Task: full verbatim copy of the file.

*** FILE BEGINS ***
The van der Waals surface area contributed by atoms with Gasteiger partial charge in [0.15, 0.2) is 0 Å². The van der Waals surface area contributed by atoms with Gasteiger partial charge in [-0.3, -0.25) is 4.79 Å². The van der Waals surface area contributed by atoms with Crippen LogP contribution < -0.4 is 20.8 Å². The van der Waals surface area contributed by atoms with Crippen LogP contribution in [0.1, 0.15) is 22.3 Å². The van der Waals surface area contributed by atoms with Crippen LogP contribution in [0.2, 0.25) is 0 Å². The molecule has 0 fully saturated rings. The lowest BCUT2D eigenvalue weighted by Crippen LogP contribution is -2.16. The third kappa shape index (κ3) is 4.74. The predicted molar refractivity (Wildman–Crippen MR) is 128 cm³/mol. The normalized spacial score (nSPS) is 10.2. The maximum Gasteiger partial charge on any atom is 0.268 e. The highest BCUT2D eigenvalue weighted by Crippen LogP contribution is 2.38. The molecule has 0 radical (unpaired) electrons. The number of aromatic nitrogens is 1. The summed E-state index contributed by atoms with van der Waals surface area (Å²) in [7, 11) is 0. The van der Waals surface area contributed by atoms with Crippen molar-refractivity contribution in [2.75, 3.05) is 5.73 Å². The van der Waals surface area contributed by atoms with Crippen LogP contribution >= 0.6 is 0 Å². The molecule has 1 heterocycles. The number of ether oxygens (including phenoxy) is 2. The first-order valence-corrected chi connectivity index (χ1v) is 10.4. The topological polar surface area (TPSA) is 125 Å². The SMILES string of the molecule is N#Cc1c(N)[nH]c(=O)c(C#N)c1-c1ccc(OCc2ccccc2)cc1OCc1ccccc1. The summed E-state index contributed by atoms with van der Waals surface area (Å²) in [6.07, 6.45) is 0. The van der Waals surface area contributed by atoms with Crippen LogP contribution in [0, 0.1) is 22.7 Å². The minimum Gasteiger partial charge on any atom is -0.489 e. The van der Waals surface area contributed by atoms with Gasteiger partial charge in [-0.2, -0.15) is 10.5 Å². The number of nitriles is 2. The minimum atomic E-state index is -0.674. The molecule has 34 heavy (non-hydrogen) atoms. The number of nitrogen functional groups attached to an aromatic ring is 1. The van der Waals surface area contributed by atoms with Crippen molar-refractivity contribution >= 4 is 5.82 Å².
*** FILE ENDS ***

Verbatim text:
The van der Waals surface area contributed by atoms with Gasteiger partial charge in [0.15, 0.2) is 0 Å². The van der Waals surface area contributed by atoms with Gasteiger partial charge in [-0.3, -0.25) is 4.79 Å². The van der Waals surface area contributed by atoms with Crippen LogP contribution < -0.4 is 20.8 Å². The van der Waals surface area contributed by atoms with Crippen LogP contribution in [0.1, 0.15) is 22.3 Å². The van der Waals surface area contributed by atoms with Crippen LogP contribution in [0.2, 0.25) is 0 Å². The molecule has 0 fully saturated rings. The lowest BCUT2D eigenvalue weighted by Crippen LogP contribution is -2.16. The third kappa shape index (κ3) is 4.74. The predicted molar refractivity (Wildman–Crippen MR) is 128 cm³/mol. The normalized spacial score (nSPS) is 10.2. The maximum Gasteiger partial charge on any atom is 0.268 e. The highest BCUT2D eigenvalue weighted by Crippen LogP contribution is 2.38. The molecule has 0 radical (unpaired) electrons. The number of aromatic nitrogens is 1. The summed E-state index contributed by atoms with van der Waals surface area (Å²) in [7, 11) is 0. The van der Waals surface area contributed by atoms with Crippen molar-refractivity contribution in [2.75, 3.05) is 5.73 Å². The van der Waals surface area contributed by atoms with Crippen LogP contribution >= 0.6 is 0 Å². The molecule has 1 heterocycles. The number of ether oxygens (including phenoxy) is 2. The first-order valence-corrected chi connectivity index (χ1v) is 10.4. The topological polar surface area (TPSA) is 125 Å². The SMILES string of the molecule is N#Cc1c(N)[nH]c(=O)c(C#N)c1-c1ccc(OCc2ccccc2)cc1OCc1ccccc1. The summed E-state index contributed by atoms with van der Waals surface area (Å²) in [6.07, 6.45) is 0. The van der Waals surface area contributed by atoms with Crippen LogP contribution in [0, 0.1) is 22.7 Å². The minimum Gasteiger partial charge on any atom is -0.489 e. The van der Waals surface area contributed by atoms with Gasteiger partial charge in [-0.2, -0.15) is 10.5 Å². The number of nitriles is 2. The minimum atomic E-state index is -0.674. The molecule has 34 heavy (non-hydrogen) atoms. The number of nitrogen functional groups attached to an aromatic ring is 1. The van der Waals surface area contributed by atoms with Crippen molar-refractivity contribution >= 4 is 5.82 Å².